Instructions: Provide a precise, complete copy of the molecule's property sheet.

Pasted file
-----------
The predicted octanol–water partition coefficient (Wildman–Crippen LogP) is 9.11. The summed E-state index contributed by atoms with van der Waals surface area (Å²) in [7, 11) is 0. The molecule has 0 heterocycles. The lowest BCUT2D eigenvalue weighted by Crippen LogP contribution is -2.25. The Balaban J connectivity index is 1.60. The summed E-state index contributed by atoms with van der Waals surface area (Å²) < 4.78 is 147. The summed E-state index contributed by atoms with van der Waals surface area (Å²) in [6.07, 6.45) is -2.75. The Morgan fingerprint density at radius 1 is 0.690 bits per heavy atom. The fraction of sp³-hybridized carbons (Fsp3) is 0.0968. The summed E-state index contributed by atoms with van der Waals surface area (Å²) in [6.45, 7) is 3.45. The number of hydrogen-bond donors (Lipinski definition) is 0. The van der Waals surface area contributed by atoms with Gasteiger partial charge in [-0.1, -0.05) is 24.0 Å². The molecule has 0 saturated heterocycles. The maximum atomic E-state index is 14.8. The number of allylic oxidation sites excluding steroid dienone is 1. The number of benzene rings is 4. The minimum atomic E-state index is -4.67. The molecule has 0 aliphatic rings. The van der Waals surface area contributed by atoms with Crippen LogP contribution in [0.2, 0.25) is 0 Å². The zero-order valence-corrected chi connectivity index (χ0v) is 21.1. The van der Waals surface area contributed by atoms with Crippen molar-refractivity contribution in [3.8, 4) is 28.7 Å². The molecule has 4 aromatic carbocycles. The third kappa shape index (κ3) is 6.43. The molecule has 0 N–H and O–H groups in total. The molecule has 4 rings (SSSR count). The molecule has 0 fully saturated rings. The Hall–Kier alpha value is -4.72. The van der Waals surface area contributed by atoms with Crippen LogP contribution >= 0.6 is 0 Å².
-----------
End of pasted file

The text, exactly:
The predicted octanol–water partition coefficient (Wildman–Crippen LogP) is 9.11. The summed E-state index contributed by atoms with van der Waals surface area (Å²) in [7, 11) is 0. The molecule has 0 heterocycles. The lowest BCUT2D eigenvalue weighted by Crippen LogP contribution is -2.25. The Balaban J connectivity index is 1.60. The summed E-state index contributed by atoms with van der Waals surface area (Å²) < 4.78 is 147. The summed E-state index contributed by atoms with van der Waals surface area (Å²) in [6.07, 6.45) is -2.75. The Morgan fingerprint density at radius 1 is 0.690 bits per heavy atom. The fraction of sp³-hybridized carbons (Fsp3) is 0.0968. The summed E-state index contributed by atoms with van der Waals surface area (Å²) in [6.45, 7) is 3.45. The number of hydrogen-bond donors (Lipinski definition) is 0. The van der Waals surface area contributed by atoms with Gasteiger partial charge in [-0.1, -0.05) is 24.0 Å². The molecule has 0 saturated heterocycles. The maximum atomic E-state index is 14.8. The number of allylic oxidation sites excluding steroid dienone is 1. The number of benzene rings is 4. The minimum atomic E-state index is -4.67. The molecule has 0 aliphatic rings. The van der Waals surface area contributed by atoms with Crippen LogP contribution in [0.2, 0.25) is 0 Å². The zero-order valence-corrected chi connectivity index (χ0v) is 21.1. The van der Waals surface area contributed by atoms with Crippen molar-refractivity contribution in [3.8, 4) is 28.7 Å². The molecule has 4 aromatic carbocycles. The third kappa shape index (κ3) is 6.43. The molecule has 0 N–H and O–H groups in total. The molecule has 4 rings (SSSR count). The molecule has 0 fully saturated rings. The Hall–Kier alpha value is -4.72. The van der Waals surface area contributed by atoms with Crippen LogP contribution >= 0.6 is 0 Å².